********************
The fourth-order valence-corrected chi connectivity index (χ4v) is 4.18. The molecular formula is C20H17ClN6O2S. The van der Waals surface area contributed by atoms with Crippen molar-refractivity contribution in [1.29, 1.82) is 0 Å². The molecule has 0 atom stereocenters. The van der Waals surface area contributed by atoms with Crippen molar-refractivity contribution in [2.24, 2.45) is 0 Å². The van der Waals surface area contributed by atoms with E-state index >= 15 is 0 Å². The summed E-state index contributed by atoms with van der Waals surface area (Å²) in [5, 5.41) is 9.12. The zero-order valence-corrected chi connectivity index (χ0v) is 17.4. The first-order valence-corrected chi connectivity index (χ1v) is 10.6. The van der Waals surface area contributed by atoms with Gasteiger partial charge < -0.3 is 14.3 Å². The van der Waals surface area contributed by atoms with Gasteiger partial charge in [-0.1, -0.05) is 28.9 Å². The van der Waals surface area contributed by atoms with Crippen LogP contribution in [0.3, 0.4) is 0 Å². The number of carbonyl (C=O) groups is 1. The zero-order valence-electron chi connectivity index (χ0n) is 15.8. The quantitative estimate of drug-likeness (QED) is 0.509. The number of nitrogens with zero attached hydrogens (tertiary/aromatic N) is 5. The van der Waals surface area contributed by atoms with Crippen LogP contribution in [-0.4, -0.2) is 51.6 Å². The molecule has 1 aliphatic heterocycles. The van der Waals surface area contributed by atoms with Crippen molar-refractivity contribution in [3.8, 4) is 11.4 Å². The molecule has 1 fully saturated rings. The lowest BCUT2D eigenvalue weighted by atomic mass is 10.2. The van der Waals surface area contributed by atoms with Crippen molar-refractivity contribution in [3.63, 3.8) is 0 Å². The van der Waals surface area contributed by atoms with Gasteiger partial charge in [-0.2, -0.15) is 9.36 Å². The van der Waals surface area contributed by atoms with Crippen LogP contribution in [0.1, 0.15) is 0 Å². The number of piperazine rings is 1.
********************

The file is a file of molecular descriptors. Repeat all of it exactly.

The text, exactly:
The fourth-order valence-corrected chi connectivity index (χ4v) is 4.18. The molecular formula is C20H17ClN6O2S. The van der Waals surface area contributed by atoms with Crippen molar-refractivity contribution in [1.29, 1.82) is 0 Å². The molecule has 0 atom stereocenters. The van der Waals surface area contributed by atoms with Crippen molar-refractivity contribution in [2.24, 2.45) is 0 Å². The van der Waals surface area contributed by atoms with E-state index >= 15 is 0 Å². The summed E-state index contributed by atoms with van der Waals surface area (Å²) in [5, 5.41) is 9.12. The zero-order valence-corrected chi connectivity index (χ0v) is 17.4. The first-order valence-corrected chi connectivity index (χ1v) is 10.6. The van der Waals surface area contributed by atoms with Gasteiger partial charge < -0.3 is 14.3 Å². The van der Waals surface area contributed by atoms with Gasteiger partial charge in [-0.1, -0.05) is 28.9 Å². The van der Waals surface area contributed by atoms with Crippen LogP contribution in [0.3, 0.4) is 0 Å². The number of carbonyl (C=O) groups is 1. The zero-order valence-electron chi connectivity index (χ0n) is 15.8. The quantitative estimate of drug-likeness (QED) is 0.509. The number of nitrogens with zero attached hydrogens (tertiary/aromatic N) is 5. The van der Waals surface area contributed by atoms with Crippen LogP contribution in [-0.4, -0.2) is 51.6 Å². The molecule has 1 aliphatic heterocycles. The van der Waals surface area contributed by atoms with Crippen molar-refractivity contribution in [3.8, 4) is 11.4 Å². The molecule has 1 fully saturated rings. The lowest BCUT2D eigenvalue weighted by atomic mass is 10.2. The van der Waals surface area contributed by atoms with Crippen molar-refractivity contribution in [3.63, 3.8) is 0 Å². The van der Waals surface area contributed by atoms with Gasteiger partial charge in [-0.2, -0.15) is 9.36 Å². The van der Waals surface area contributed by atoms with Crippen LogP contribution in [0.1, 0.15) is 0 Å². The number of piperazine rings is 1.